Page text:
It was not, the Talmudists inform us, the custom of the priests, when officiating inside the Holy Place, to make their own devotions long, lest the people outside should be anxious; but Zacharias’ interview with Gabriel, and perhaps the feelings it awakened, caused him to delay. The worshippers in the Temple courts marvelled why he tarried so long; the thought likely to occur to them was that God had slain the priest as unworthy (Bruce); and when at last he did make his appearance, he could neither explain the reason for his delay, nor give them the Aaronic benediction (Numbers 6:22-24), which was pronounced after every morning and evening sacrifice by the priest with uplifted hands, the people responding to it with a loud Amen (Keil, Bibl. Archœol.). Like the dying St. Columba before the altar at Iona, though for a different reason, Zacharias signed with his hand the blessing which he could not speak (Numbers 6:22). As soon as the days of his ministration were accomplished, he returned to his home; the tokens of his wife’s pregnancy soon added a sign of joy to the sign of punishment which he bore about with him. The promised child was born, but the chastisement was not taken off till the hour arrived when he had his predicted function to fulfil, by calling the infant by his appointed name.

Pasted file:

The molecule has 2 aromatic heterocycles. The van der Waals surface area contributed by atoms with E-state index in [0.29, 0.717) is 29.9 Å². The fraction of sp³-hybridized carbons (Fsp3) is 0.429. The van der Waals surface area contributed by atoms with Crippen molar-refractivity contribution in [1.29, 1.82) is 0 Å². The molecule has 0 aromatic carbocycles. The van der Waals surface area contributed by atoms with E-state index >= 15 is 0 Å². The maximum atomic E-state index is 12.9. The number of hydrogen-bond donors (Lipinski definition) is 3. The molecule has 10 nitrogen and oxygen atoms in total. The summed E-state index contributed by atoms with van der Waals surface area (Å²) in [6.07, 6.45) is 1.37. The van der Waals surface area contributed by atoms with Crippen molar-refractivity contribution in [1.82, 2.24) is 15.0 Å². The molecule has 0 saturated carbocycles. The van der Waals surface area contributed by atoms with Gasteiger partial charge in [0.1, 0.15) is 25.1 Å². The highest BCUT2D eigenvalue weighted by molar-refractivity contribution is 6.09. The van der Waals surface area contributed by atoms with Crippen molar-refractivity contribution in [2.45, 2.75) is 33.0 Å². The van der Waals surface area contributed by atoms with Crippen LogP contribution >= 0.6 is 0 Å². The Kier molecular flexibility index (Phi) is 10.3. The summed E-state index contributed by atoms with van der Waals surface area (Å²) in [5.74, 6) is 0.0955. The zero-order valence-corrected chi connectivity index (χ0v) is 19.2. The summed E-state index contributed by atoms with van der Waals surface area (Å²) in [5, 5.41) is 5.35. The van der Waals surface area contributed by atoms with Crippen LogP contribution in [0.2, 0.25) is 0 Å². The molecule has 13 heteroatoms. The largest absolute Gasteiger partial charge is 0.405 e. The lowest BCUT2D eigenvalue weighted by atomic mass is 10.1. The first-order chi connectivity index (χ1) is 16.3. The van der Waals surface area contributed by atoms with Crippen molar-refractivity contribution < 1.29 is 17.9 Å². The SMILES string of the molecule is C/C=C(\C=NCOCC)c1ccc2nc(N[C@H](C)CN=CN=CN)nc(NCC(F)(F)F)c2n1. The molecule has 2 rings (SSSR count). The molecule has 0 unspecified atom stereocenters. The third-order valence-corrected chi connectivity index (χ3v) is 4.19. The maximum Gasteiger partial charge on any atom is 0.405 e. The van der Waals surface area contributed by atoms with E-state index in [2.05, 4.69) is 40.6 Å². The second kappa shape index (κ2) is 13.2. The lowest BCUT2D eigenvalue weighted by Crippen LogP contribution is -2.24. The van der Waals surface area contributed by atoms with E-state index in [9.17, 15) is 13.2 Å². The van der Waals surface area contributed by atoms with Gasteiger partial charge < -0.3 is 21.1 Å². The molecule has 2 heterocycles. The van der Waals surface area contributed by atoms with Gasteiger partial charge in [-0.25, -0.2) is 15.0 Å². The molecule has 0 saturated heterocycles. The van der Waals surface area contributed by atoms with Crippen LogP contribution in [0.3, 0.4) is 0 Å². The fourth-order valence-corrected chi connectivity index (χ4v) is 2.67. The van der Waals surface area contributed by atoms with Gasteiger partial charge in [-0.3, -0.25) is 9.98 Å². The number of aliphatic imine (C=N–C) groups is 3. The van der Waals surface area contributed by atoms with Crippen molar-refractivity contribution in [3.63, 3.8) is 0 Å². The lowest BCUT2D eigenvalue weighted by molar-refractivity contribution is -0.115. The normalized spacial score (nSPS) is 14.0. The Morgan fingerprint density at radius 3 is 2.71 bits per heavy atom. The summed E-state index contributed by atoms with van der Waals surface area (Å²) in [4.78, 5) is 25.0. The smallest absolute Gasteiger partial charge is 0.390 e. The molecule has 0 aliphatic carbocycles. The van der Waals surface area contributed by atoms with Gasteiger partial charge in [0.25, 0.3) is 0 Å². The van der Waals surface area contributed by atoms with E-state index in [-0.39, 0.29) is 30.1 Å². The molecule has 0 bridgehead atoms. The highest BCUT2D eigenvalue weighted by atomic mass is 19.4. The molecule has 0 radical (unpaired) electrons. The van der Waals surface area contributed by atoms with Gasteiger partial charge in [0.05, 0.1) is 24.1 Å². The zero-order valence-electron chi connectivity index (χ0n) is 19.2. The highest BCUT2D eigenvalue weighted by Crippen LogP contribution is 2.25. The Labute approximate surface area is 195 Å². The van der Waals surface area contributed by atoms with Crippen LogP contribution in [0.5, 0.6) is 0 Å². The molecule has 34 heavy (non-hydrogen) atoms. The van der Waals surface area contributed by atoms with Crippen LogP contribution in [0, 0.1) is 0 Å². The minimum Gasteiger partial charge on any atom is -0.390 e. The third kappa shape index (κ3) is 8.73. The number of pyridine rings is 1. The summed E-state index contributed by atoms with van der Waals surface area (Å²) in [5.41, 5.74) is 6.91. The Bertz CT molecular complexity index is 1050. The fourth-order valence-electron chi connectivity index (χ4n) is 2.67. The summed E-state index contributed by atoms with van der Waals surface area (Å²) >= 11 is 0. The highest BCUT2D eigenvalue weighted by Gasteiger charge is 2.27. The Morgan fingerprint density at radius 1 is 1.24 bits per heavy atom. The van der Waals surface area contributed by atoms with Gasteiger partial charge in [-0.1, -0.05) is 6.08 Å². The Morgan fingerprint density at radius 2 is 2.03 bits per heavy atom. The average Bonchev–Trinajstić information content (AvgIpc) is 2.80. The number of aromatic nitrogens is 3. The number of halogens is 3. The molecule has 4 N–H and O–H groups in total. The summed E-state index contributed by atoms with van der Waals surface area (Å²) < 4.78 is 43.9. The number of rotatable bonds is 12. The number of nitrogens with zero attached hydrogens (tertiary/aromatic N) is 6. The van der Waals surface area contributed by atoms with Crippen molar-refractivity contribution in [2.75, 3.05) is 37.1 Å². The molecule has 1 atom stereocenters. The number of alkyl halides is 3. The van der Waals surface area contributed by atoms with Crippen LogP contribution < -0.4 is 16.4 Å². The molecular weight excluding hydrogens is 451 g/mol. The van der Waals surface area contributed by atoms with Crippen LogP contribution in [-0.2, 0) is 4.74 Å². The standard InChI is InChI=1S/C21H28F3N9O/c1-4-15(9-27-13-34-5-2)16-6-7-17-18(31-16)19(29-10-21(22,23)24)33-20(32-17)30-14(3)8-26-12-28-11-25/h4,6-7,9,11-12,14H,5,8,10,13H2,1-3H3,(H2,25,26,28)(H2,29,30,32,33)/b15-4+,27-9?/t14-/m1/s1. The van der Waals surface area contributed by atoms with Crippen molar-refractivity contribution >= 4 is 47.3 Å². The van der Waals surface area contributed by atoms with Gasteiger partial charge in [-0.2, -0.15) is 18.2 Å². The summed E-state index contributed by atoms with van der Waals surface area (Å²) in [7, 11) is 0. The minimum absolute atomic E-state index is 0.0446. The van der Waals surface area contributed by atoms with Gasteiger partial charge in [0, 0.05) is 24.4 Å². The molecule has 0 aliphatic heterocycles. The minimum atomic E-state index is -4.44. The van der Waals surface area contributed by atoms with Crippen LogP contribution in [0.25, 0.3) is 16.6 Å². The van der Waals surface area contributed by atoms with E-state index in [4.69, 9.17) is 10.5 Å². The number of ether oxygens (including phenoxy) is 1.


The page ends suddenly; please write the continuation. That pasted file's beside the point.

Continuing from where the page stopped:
Godet remarks on the pleasant picture of family life presented by the scene of the Baptist’s circumcision, It had been a custom since the birth of Isaac (who received his name at his circumcision) to give a child his name on the same day in which he was signed as one of God’s people: for a similar reason, Christian children are named on the occasion of their entrance by baptism into the Church. A difficulty which some have felt, that Zacharias was dumb only and not deaf, yet is treated by the company as if unable to hear, is met by Olshausen with the remark that these two afflictions go so frequently together, that men easily accustom themselves to treat dumb persons as deaf.